Links: The Film at IMDB.


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Thursday, March 27, 2014

Book Note: Romeo and Juliet in Asterix

Uderzo, Albert. Asterix and the Great Divide [Les Grand Fossee]. Trans. Anthea Bell and Derek Hockridge. London: Orion Books, 2001.

I have fifteen quick minutes before I need to depart for class.

That may be just enough time to mention the spin Asterix takes on Romeo and Juliet.

I found this while doing a search for something else entirely in my local library. Serendipity is often quite welcome.

The plot of the Asterix stories is always generally the same. There is, in the books, one village in Gaul that has never been conquered by the Romans. The stories are filled with bad puns and battles agains the Romans. I started reading them in French (that's where I learned my bad French puns), but I turned to English when availability of the French editions started to diminish.

In this book, a different village is divided (you can see the trench that runs through the village in the sample below). But—are you surprised?—a boy from one side of the village is in love with a girl from the other side.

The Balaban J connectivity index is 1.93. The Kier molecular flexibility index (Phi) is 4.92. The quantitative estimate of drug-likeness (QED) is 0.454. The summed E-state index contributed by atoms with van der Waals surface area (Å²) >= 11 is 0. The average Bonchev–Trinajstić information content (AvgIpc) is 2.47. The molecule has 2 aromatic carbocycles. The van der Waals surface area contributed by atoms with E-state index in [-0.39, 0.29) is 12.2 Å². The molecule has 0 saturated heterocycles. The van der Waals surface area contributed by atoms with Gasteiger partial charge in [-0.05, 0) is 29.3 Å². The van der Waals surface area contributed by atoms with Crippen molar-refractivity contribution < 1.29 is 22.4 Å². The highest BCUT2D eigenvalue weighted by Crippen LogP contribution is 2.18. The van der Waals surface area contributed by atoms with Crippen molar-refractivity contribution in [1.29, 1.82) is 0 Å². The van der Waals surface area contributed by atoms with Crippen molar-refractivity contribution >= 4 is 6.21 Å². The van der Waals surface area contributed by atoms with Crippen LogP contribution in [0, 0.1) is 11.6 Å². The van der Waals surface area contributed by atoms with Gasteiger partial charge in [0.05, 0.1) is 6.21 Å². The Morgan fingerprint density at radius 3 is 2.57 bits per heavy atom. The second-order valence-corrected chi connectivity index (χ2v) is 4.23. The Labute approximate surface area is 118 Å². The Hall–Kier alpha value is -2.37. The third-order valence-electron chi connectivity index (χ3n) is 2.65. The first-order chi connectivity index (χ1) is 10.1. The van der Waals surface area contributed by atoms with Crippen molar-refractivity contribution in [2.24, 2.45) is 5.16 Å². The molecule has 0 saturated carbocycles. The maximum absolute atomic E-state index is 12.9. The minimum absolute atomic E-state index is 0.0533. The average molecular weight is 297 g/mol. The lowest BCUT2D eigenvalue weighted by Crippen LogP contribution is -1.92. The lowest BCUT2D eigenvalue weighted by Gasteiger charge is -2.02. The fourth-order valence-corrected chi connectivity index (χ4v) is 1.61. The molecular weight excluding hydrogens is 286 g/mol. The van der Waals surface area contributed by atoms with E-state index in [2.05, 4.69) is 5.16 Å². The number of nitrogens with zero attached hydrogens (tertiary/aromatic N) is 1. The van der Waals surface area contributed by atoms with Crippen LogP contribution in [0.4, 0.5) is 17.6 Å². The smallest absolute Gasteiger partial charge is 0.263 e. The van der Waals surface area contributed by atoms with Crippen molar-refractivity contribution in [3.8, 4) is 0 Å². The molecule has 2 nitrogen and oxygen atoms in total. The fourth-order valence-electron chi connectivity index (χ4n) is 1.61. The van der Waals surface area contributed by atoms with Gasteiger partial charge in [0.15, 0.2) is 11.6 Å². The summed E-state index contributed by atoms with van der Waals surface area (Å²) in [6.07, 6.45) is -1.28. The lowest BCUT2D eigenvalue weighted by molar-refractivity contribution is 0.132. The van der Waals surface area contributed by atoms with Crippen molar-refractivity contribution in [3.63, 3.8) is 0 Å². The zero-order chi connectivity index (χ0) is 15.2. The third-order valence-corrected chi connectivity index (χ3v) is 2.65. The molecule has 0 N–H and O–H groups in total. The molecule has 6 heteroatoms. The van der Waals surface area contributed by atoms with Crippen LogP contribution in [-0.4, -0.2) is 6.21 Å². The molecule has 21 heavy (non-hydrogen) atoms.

The image below is where most of the Shakespeare makes its way in to the story. Click on it to enlarge it, and enjoy this re-creation of the balcony scene.


Links: The Official Web Site for Asterix.


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Friday, March 14, 2014

Book Note: Tower of the Five Orders

Hicks, Deron R. Tower of the Five Orders . Boston: Houghton Mifflin Harcourt, 2013.

I just finished reading the second book in the Shakespeare Mysteries series. For Secrets of Shakespeare's Grave, the first book in the series, click here.

I enjoyed the book very much—though I did spend a considerable portion of the middle of the book chanting "Please don't be a Marlovian Conspiracy Theory book. Please don't be a Marlovian Conspiracy Theory book."

It turns out that it isn't. At least, it isn't yet. Another cliffhanger at the end makes us wonder where the next book will take us, but it does seem that Shakespeare's authorship of his own works is fully secured by the end of the novel.

As with the previous novel, I really can't tell you much about the story without spoiling it. But I will just say that it's a terrific adventure story, complete with life-threating suspense and a few truly villainous villains. Read it.

Links: The Series' Official Website.

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Thursday, March 13, 2014